College Park – University of Maryland

Reasons people went to this university/place

  • I chose UMD mainly because of the writing workshops that were offered there. I always enjoyed the classes which entailed a lot of writing here at the Department of English and I had a strong interest in broadening my repertoire of text genres. As a teacher, I also want to present my students with as many facets of the English language and Anglophone cultures, and I believe that there is more to English than just its transactional use in letters of application, emails, academic papers and their gateway genre, essays. The writing classes I took at UMD were both introductory courses, on creative (poems & short stories) and wireless writing (integrating text and front-end web design) respectively.In terms of the location in a broader sense, I chose the US as my destination because I already had a background in American area studies. I previously spent an exchange semester at a Texan high school, so this wasn’t my first rodeo, so to speak. In the narrow sense, I chose the location College Park, because it is conveniently located between Baltimore and D.C. and in the middle of the East Coast. Distance is something to consider when traveling in the US, and it is definitely cheaper to buy a bus ticket ($20-$30, if you don’t mind the spartan waiting areas of cheap bus companies) to New York, which is a 6-hour drive away, than a plane ticket.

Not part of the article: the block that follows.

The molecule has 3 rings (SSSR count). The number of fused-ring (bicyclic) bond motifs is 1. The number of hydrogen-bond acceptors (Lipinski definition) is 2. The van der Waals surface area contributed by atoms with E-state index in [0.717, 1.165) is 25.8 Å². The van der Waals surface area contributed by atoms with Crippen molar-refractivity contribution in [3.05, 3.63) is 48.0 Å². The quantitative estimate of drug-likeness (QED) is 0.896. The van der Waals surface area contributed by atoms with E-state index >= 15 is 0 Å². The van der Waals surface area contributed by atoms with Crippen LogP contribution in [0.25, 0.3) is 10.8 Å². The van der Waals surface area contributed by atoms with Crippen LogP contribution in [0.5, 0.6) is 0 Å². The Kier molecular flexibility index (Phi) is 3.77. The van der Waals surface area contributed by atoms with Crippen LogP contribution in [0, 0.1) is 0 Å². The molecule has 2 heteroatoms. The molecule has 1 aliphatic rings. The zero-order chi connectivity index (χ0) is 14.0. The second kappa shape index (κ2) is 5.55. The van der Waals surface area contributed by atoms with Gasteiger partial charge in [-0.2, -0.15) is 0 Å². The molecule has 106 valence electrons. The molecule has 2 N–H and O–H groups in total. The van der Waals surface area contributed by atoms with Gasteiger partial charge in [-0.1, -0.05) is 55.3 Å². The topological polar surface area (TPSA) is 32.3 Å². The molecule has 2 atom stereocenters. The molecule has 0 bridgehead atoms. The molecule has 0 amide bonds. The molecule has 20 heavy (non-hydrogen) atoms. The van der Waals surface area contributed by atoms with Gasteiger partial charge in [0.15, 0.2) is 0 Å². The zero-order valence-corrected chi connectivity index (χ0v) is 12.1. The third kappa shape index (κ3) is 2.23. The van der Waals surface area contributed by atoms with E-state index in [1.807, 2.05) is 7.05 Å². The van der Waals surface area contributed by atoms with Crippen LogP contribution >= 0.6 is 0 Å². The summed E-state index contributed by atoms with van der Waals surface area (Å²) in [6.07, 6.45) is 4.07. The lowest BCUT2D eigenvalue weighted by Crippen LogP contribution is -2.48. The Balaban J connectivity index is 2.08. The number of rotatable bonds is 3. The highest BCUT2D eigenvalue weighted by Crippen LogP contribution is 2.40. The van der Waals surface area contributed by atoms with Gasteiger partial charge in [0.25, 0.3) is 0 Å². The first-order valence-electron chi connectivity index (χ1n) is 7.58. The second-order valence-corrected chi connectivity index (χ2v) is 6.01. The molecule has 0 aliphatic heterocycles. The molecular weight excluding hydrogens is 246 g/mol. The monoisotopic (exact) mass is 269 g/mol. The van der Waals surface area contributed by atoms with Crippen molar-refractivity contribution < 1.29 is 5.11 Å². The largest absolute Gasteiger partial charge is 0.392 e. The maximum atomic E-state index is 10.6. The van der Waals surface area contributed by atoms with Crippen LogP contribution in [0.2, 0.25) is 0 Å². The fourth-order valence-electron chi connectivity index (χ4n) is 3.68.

Recommended semester to go there

  • I wouldn’t know about the spring term, since I only spent the fall term there. For those of you who thrive in sunshine and warm weather, the spring term might be preferable. I believe there is a slightly greater density of holidays in the winter semester, with Labor Day, Halloween and Thanksgiving, but then again Christmas is three days after the end of the semester. Spending Christmas (which also happens to be my birthday!) away from my family was harder than I had anticipated and, in fact, many of my friends chose to go home right after the last day of classes to spend theirs with their families. Since you can’t re-enter the US once you leave it after the program is over, you have to choose, whether you want to travel or celebrate Christmas in a familiar setting. Of course you can celebrate with your American friends; I visited my host family from my high school exchange days and had a really good time, homesickness notwithstanding.

Before going there

Accommodation experiences